Archibald McPhail emigrated from Scotland to America with his wife and two daughters in 1856. Their overland travel with the Willie Handcart Company also meant sharing a tent which housed about 20 fellow emigrants. Archibald was the captain of this group which included two women who constantly lagged behind the others.
After struggling with his handcart through a blizzard across Rocky Ridge, Archibald reached the camp at Rock Creek Hollow and found that only one of these women had arrived at camp. It was late at night when Archibald went back on the trail and found the missing woman on the other side of a frozen creek. He tried to convince her to come across the ice to him but she refused. She felt she was dying anyway and did not want to risk breaking through the ice. Archibald finally crossed the creek to get her, picked her up and was in the process of bringing her across when the ice broke and Archibald fell through to his waist. With his shoes and clothing frozen to his strained body, Archibald was somehow able to get his charge back to camp, arriving very late at night.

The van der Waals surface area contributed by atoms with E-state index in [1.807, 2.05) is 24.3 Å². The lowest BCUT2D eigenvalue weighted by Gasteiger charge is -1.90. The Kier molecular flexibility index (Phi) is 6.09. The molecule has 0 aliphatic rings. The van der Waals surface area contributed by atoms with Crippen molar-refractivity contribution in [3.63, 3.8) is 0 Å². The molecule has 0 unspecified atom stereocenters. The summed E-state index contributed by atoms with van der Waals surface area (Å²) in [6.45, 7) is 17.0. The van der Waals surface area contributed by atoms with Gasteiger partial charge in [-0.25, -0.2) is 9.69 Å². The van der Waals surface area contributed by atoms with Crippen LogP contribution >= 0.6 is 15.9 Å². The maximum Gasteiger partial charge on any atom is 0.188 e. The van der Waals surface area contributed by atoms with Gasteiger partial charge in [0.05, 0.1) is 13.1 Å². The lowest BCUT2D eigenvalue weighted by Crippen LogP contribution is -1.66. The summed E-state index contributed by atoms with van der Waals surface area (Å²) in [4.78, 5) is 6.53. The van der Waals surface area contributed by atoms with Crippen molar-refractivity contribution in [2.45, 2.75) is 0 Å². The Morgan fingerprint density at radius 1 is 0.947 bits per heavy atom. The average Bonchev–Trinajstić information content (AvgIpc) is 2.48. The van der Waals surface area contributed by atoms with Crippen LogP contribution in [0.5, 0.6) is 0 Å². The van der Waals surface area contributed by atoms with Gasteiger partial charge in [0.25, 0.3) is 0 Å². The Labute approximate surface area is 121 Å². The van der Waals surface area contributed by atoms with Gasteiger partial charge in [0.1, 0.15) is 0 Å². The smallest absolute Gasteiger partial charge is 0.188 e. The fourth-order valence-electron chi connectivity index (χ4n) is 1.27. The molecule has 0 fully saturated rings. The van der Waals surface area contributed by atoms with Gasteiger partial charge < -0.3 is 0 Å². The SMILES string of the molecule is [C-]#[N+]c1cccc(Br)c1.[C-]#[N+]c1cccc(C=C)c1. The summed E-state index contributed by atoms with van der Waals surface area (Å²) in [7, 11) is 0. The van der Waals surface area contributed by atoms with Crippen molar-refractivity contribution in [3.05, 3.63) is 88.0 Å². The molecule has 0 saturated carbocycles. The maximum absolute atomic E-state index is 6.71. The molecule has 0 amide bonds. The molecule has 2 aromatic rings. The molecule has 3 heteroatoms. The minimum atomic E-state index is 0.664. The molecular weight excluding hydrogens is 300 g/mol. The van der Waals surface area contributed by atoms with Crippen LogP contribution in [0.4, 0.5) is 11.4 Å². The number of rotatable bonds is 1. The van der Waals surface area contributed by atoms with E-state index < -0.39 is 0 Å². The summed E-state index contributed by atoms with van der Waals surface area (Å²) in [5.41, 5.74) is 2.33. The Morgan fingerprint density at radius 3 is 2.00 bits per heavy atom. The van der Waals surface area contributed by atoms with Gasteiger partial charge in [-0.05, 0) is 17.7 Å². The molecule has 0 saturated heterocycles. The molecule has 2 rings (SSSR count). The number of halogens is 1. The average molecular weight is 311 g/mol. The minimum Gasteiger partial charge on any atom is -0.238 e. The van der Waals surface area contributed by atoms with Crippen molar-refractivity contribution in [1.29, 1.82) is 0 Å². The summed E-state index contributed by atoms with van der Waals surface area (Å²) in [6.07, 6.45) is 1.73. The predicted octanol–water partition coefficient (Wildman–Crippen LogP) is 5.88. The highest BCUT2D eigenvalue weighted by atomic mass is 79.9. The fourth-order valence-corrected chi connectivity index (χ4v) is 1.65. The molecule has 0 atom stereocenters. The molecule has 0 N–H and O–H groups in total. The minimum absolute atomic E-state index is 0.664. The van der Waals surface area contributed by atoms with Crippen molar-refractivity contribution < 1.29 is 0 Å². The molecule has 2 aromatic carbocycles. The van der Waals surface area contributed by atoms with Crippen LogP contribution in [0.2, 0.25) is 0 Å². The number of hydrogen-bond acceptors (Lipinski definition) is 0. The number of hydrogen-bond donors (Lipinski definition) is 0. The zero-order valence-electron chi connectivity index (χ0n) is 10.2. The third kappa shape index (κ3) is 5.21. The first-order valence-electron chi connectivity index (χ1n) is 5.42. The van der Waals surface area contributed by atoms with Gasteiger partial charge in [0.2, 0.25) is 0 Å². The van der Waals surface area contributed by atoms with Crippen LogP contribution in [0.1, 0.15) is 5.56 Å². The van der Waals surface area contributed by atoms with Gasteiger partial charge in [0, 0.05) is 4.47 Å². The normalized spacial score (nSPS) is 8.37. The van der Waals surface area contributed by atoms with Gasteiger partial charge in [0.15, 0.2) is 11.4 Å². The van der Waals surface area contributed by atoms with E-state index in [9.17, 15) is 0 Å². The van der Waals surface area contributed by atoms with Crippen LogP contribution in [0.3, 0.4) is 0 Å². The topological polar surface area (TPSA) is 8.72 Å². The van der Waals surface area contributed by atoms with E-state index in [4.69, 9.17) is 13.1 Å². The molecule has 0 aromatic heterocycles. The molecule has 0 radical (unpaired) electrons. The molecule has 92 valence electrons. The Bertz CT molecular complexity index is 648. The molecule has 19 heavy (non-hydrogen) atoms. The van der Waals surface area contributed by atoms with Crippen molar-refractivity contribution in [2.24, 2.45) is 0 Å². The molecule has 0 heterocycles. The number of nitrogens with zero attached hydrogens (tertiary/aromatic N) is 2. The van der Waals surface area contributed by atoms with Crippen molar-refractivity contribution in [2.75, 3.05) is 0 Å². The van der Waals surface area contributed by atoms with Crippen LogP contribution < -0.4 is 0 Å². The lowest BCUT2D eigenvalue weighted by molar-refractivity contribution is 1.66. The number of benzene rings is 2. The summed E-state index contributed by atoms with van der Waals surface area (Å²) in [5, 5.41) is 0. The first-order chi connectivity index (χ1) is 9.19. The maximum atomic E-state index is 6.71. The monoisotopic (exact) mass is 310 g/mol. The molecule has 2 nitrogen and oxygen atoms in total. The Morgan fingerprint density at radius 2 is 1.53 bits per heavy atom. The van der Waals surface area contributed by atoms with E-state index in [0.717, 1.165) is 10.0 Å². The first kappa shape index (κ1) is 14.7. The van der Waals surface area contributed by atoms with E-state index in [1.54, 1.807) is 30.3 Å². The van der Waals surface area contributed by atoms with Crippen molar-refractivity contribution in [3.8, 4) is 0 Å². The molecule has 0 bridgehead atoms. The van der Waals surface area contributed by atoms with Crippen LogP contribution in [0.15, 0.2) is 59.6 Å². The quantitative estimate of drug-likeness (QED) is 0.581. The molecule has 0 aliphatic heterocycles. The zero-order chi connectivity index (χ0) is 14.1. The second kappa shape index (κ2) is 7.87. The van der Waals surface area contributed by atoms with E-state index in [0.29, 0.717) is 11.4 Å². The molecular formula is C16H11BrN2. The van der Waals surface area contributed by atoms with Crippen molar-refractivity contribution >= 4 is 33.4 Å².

�By the time they returned to camp [Archibald’s] clothing was frozen on him and he was taking heavy chills. The air was cold and wet and the men were so weak and hungry they could not go in search of dry wood to make a fire; so without anything warm to eat or drink, he was placed in a cold bed [under a handcart] . . . Henrietta [his 13-year-old daughter] sat by his bed brushing the snow from his face . . .” (From Henrietta’s biography by her daughter, Rachel Eckersell Minson.)
Archibald somehow survived for two more weeks and on the night of November 6, 1856, his wife, Jane, sat lovingly with his head on her knee and prayed that a small piece of tallow candle she had burning might last until Archibald passed away. Her prayer was answered, for the light of the candle and the life of her husband went out at the same moment. Archibald had made the ultimate sacrifice and brought his loved ones within 3 days of their goal. His family and the other woman he had rescued survived the journey.
Jane worked hard in Zion, cleaning schools and practicing obstetrics for more than 30 years. In later life she stated that she would gladly go through all her trials again for the sake of the Gospel.
The same faithfulness exhibited by Archibald and Jane was later reflected in an incident in Henrietta’s life. Her son, Archibald, and his wife and some of their children fell victims to a criminal act in which they all died. Rachel E. Minson wrote:
In Henrietta’s great sorrow she was asked to drink a cup of tea to quiet her nerves but she refused by saying, �I must depend on the Lord for help and not on that which He has forbidden.’ The Lord did bless her. She was privileged to live to see her children enjoy that which she had sacrificed so much for.